With a dramatic announcement that the 2011 Egyptian revolution had been relaunched, Mohamed ElBaradei, a civilian opposition leader and a former United Nations official who won the 2005 Nobel Peace Prize for his work with the International Atomic Energy Agency, publicly aligned himself with the Egyptian Army on July 3, backing its overthrow of President Mohamed Morsi.
Then, in swiftly changing events, ElBaradei was designated interim prime minister of Egypt on July 6 by the recently appointed president, Adly Mahmud Mansour. Later on July 6, there appeared to have been hurdles confirming ElBaradei’s new position, and his possible advancement is now thrown into serious doubt. On July 7, the ultraconservative Egyptian party, Salafist Nour, countered ElBaradei’s appointment, saying he was too divisive for Egypt. Latest accounts said that ElBaradei could become vice president.
ElBaradei is decidedly on the other end of the political spectrum not only from Salafist Nour but also from the Muslim Brotherhood, Morsi’s affiliation — leading an alliance of liberal and left-wing parties, the National Salvation Front.
ElBaradei’s support of Morsi’s ouster was bold though perhaps not an unexpected step for him. He is a scholar of international law as well as a weapons expert who has been a strong voice in support of a more liberal, secular government in Egypt since the fall of Hosni Mubarak more than two years ago.
ElBaradei was initially considered a potential presidential candidate to challenge Morsi and the Muslim Brotherhood, but he withdrew from contention in the face of the power of Morsi’s following and the disunity of the opposition.
Leader of the Constitution Party, ElBaradei spent much of his life outside Egypt in diplomatic or UN service, and had at first been accused by many Egyptians of being out of touch with his own country when he returned to Cairo as protests against Mubarak’s military-backed regime began to grow, leading to its overthrow. Now, two and a half years later, ElBaradei was asking the army to step in and “protect the souls” of the Egyptian people.
ElBaradei, whose father was a prominent Egyptian lawyer and president of the Egyptian Bar Association, was born in Cairo in 1942. He received his first law degree from Cairo University and a doctorate in international law from New York University School of Law in 1974. His adviser at the university, the late Thomas M. Franck, a leading international law specialist, said in an interview with me in 2004 that there was only one word to describe ElBaradei: “Brilliant.”
Franck added that besides his scholarly achievements, his former student also developed into a skilled diplomat early in his career. After earning his doctorate, ElBaradei returned to the Egyptian foreign service, where he had worked before enrolling at New York University. Franck recommended that he be assigned to UN headquarters as a senior research fellow. By 1984, ElBaradei, by then a recognized specialist in arms control and the peaceful uses of nuclear technology, was named legal counsel to Hans Blix, the formidable director-general of the International Atomic Energy Agency, based in Vienna.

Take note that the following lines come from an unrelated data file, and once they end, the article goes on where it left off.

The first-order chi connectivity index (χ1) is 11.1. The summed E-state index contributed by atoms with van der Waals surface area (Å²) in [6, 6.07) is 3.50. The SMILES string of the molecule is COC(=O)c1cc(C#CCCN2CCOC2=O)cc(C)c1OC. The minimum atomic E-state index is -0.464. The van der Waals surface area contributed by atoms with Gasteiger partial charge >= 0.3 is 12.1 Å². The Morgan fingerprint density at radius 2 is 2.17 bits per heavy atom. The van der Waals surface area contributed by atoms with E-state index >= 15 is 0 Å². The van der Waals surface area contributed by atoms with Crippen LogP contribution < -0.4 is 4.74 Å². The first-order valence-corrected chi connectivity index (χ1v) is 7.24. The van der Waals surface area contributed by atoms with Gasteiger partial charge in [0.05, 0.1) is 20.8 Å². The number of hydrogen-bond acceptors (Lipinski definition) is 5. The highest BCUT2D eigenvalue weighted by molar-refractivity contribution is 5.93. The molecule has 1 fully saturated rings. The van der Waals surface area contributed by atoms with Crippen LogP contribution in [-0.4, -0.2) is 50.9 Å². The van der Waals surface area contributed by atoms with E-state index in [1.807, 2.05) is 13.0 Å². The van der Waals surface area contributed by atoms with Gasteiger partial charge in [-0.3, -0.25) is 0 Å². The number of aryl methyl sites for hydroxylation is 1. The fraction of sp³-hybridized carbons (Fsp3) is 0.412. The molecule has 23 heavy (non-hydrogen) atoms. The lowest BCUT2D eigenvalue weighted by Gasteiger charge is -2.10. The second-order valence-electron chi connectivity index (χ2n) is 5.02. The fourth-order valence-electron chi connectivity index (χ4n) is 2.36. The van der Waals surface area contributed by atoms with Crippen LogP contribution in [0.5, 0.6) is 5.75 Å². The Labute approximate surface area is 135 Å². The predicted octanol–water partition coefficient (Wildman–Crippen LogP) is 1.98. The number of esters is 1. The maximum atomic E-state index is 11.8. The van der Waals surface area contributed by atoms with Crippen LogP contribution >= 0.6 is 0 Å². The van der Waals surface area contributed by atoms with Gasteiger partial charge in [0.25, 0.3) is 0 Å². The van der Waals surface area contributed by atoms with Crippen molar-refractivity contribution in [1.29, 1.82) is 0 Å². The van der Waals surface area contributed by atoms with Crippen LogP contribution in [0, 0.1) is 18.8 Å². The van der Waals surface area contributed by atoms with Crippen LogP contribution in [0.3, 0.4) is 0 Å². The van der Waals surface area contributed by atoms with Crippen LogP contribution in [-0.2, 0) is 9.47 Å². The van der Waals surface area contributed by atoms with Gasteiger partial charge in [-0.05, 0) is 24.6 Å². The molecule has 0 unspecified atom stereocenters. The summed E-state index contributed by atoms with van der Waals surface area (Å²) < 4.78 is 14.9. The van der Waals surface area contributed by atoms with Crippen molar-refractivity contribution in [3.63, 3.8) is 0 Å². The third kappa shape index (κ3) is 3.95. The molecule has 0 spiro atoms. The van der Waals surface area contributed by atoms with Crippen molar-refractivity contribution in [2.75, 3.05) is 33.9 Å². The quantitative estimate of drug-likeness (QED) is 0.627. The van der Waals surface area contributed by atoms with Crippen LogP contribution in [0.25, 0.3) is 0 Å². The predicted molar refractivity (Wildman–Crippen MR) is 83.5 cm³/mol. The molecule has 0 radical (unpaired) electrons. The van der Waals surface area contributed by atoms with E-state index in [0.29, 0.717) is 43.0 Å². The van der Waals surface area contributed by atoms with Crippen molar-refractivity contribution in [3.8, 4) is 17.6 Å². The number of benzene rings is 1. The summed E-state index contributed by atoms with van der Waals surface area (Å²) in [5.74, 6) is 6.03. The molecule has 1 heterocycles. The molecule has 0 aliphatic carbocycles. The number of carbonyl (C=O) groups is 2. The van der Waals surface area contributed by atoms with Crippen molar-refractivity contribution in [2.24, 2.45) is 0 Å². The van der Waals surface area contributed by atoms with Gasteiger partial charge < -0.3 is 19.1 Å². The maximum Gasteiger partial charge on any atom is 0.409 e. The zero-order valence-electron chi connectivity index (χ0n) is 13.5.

In 1993, ElBaradei became assistant director of international relations for the agency; in 1997, he succeeded Blix as the agency’s director-general for a four-year term. He was reappointed to a second term by the board in 2001, amid controversy and rumors that the American government was attempting to block his continued service.
ElBaradei’s relations with Washington were not always smooth. In particular, there were differences over how to handle Muammar el-Qaddafi, the former Libyan leader, who agreed to dismantle a developing nuclear weapons system late in 2003. UN officials said that the United States wanted to control the process and tried to undermine ElBaradei, as they had undermined and tried to discredit Blix in the months before the 2003 American invasion of Iraq. Blix had been head of the Iraqi disarmament program for the UN and wanted more time to carry out inspections in Iraq before the US acted.
ElBaradei has also been credited with taking an independent line on Iran, whereby working with Europeans, he could gain entrance to more nuclear facilities through diplomatic perseverance. ElBaradei had proved to be adept at dealing with “difficult people,” Franck said.
If ElBaradei emerges as a political leader or force behind the scenes in this yet-again tumultuous period in Egypt, his relations with the US will be watched closely by many in the Middle East and Europe. An internationalist fluent in English, ElBaradei is the cosmopolitan face of Egypt, but he could also bring to the table the same strong personality and sense of purpose that gave him the independence for which he was known a decade ago — and for which he shared the Nobel Prize for Peace in 2005 with the International Atomic Energy Agency.
The award was bestowed for ElBaradei’s efforts, the Nobel citation said, “to prevent nuclear energy from being used for military purposes and to ensure that nuclear energy for peaceful purposes is used in the safest possible way.” On that issue, President Barack Obama and ElBaradei are on the same page.
[This article was updated on July 6 and July 7.]
This story was first published in PassBlue. We have their permission to republish.
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